A Perfect Prokofiev?

Having heard Mäkelä direct live, I wanted to hear whether Decca could translate his power and presence to disc. The answer to that is a simple, “yes”. The sound here is substantial, with a broad, deep soundstage and real energy, momentum and purpose. In one sense, it’s the perfect foil for Jansen’s rich instrumental voice and string tone. But in the first two movements of the Sibelius that’s what works against her. The iconic opening lacks the fragile, teetering quality that is so evocative, the fineness of line and angular precision, while the Second Movement tips over into sentimentality, the solo instrument receding into rather than contrasting with the orchestra. Which makes the electrifying drive and intent in the Third Movement all the more surprising and impressive. Mäkelä’s direction is energetic and full of his characteristic power, Jansen’s fiddle matching the sense of substance and musical momentum, leading to a suitably shattering finale.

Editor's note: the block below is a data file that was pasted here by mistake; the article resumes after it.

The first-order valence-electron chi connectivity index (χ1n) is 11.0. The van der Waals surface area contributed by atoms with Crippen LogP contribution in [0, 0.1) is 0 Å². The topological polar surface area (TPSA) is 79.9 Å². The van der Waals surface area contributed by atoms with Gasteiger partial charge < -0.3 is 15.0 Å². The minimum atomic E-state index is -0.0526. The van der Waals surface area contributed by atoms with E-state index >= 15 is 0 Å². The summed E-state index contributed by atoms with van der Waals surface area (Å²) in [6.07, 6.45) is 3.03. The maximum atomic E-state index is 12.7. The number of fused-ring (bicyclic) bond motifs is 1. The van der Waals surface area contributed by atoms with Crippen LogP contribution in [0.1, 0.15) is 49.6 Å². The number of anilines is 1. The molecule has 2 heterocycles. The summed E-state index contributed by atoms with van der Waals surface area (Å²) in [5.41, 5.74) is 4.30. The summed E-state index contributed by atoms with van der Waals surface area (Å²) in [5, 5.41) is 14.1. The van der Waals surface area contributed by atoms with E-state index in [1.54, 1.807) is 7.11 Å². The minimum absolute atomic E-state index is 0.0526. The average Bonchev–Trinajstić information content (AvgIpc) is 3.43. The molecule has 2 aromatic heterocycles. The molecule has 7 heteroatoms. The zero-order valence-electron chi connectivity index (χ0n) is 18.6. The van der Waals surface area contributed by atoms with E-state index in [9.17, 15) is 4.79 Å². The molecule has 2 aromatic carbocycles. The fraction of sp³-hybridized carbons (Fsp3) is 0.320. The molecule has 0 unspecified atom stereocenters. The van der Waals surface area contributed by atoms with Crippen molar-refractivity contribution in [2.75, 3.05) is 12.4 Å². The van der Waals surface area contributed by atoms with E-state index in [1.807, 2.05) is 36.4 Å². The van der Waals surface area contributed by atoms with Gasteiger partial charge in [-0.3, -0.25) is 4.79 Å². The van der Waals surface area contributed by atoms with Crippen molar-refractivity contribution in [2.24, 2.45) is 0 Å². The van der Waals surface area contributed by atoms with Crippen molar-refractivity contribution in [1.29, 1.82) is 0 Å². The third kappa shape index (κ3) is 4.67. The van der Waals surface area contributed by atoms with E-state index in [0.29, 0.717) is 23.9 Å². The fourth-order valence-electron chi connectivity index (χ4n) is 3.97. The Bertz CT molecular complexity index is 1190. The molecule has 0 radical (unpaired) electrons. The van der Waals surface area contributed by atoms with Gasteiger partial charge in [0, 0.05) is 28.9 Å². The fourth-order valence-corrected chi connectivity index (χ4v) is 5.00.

It’s these qualities that make the Prokofiev so impressive. Jansen’s flow and tonal density bring shape, structure, purpose and, yes, a delicate beauty to the solo part. Mäkelä matches it with a sweepingly romantic accompaniment that manages to maintain the forward momentum and purpose in the piece, even once the violin enters its more fractured and sporadic passages. The First is so often a thin, jarring experience on recordings, but Jansen imbues her playing with body and authority, energy and passion. That sense of structure and shape carries over into what is so often the ‘difficult’ Second Movement, Jansen anchoring the spiky, meandering solo part, before combining perfectly with the orchestra to bring sense and shape to the increasingly ethereal Third Movement in its passage from rhythmically insistent and prosaic, through frenetic to quiveringly longing. This is a musical and emotional tour de force, successful perhaps because it inhabits a more romantic and hopeful landscape than the Sibelius. But whatever the reason, this recording has vaulted not just to the top of my preferred Prokofiev violin concertos, it’s moved the First significantly up the overall pecking order – and when a recording can do that, you know it’s doing something very right indeed.